***Warning: Full Details of Chicken Slaughter – Only Read if Able to Handle It***
As I took a deep breath, I counted… one, two, three. Then came that unforgettable crunching sound. I stood still while I processed the fact I had just killed a rooster with a hedge clipper.
Our group challenge today was to butcher three of Dev’s meat roosters. Before we did anything, Dev asked us what we felt comfortable doing. Jack, Max, and I felt comfortable with the act of killing the roosters. Seraya felt comfortable helping the process. Jill did a great job trusting her self to leave the situation but still observed some of the process. So then we chased the roosters. It was difficult to herd them but eventually we caught the three roosters.
I slaughtered the first rooster. Then Jack slaughtered the next and then Max the last one. Each time a chicken was slaughtered, there were at least four people. One held the hedge clippers to butcher it. Another held its wings. The next one held its feet. Also, each time our mentors Dev or Marion would supervise. You know the saying, “Running around like a chicken with its head cut off?” Well, it is based on truth. Even after decapitating the roosters, their bodies would continue spasm. That is why we all had positions, in order to stabilize the chicken before and during its death.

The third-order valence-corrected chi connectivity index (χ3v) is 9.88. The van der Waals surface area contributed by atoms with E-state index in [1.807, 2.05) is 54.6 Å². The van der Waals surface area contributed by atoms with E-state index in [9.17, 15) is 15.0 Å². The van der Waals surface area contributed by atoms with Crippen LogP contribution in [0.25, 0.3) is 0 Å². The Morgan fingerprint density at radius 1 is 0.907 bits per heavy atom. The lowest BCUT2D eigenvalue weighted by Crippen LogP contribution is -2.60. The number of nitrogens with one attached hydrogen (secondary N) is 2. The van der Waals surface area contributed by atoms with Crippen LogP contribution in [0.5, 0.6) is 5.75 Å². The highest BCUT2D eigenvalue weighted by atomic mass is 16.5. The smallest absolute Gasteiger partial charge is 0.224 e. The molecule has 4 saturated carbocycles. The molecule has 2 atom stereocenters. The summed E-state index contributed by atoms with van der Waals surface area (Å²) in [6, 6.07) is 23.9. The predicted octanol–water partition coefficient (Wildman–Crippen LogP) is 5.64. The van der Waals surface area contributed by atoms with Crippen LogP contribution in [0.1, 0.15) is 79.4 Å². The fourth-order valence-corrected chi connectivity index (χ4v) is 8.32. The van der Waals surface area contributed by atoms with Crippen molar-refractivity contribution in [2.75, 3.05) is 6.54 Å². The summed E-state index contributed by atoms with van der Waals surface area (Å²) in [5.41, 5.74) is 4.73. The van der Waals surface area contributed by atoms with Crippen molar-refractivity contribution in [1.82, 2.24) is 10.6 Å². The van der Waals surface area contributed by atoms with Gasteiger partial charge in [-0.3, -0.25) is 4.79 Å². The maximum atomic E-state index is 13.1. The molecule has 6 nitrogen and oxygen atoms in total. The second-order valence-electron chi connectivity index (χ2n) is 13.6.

All three roosters hung from a tree for a little while before we submerged them into the water. We put them into the boiling water in order to make it easier to pluck their feathers. Afterwards, Dev showed us how to cut, gut, and clean the roosters.
Feet first! We cut the feet first and then officially decapitated the roosters. Next was taking off the neck. The weirdest part was cutting a hole around its butt to get to the guts. Seraya was very careful not to let the sac of poop explode but Max and Jack weren’t as lucky… it was a gross mistake to say the least. So all of us had to literally put our bare hands up into the roosters’ butt and pull the guts out!
Next was cleaning the rest of the chicken and bagging them. Also we cleaned all the equipment and the butchering area. It is difficult to imagine, but we pulled this off in about 3 hours. During this time period, I learned a lot about death. Dev explained how we would know when the energy has left the rooster. Now I understand because I felt when the life was drained from the roosters. It may sound strange if you haven’t butchered an animal before, but I am content knowing I killed an animal meant for consumption in the most humane way possible.
Not only did we learn about the butchering process and the anatomy, we learned about one of the hardest things in life: death.